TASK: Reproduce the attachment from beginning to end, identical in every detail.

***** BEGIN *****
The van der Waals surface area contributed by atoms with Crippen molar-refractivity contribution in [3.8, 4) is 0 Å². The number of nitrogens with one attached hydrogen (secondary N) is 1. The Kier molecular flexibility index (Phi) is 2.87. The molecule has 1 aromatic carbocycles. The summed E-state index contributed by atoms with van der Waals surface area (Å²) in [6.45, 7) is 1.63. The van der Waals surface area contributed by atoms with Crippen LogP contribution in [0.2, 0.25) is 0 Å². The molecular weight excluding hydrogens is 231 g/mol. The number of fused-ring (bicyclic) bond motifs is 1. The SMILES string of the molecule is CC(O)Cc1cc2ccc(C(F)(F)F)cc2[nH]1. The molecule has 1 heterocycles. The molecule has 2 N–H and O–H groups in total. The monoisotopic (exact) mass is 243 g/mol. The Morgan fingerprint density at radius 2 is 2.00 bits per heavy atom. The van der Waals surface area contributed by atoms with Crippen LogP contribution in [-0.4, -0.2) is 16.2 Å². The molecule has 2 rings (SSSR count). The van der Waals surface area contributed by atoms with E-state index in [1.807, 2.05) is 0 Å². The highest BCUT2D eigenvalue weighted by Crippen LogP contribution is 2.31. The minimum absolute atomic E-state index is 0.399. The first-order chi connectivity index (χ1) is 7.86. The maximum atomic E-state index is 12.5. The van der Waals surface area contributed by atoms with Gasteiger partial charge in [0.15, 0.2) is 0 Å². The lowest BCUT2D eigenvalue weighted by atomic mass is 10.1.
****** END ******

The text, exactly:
The van der Waals surface area contributed by atoms with Crippen molar-refractivity contribution in [3.8, 4) is 0 Å². The number of nitrogens with one attached hydrogen (secondary N) is 1. The Kier molecular flexibility index (Phi) is 2.87. The molecule has 1 aromatic carbocycles. The summed E-state index contributed by atoms with van der Waals surface area (Å²) in [6.45, 7) is 1.63. The van der Waals surface area contributed by atoms with Crippen LogP contribution in [0.2, 0.25) is 0 Å². The molecular weight excluding hydrogens is 231 g/mol. The number of fused-ring (bicyclic) bond motifs is 1. The SMILES string of the molecule is CC(O)Cc1cc2ccc(C(F)(F)F)cc2[nH]1. The molecule has 1 heterocycles. The molecule has 2 N–H and O–H groups in total. The monoisotopic (exact) mass is 243 g/mol. The Morgan fingerprint density at radius 2 is 2.00 bits per heavy atom. The van der Waals surface area contributed by atoms with Crippen LogP contribution in [-0.4, -0.2) is 16.2 Å². The molecule has 2 rings (SSSR count). The van der Waals surface area contributed by atoms with E-state index in [1.807, 2.05) is 0 Å². The highest BCUT2D eigenvalue weighted by Crippen LogP contribution is 2.31. The minimum absolute atomic E-state index is 0.399. The first-order chi connectivity index (χ1) is 7.86. The maximum atomic E-state index is 12.5. The van der Waals surface area contributed by atoms with Gasteiger partial charge in [0.15, 0.2) is 0 Å². The lowest BCUT2D eigenvalue weighted by atomic mass is 10.1.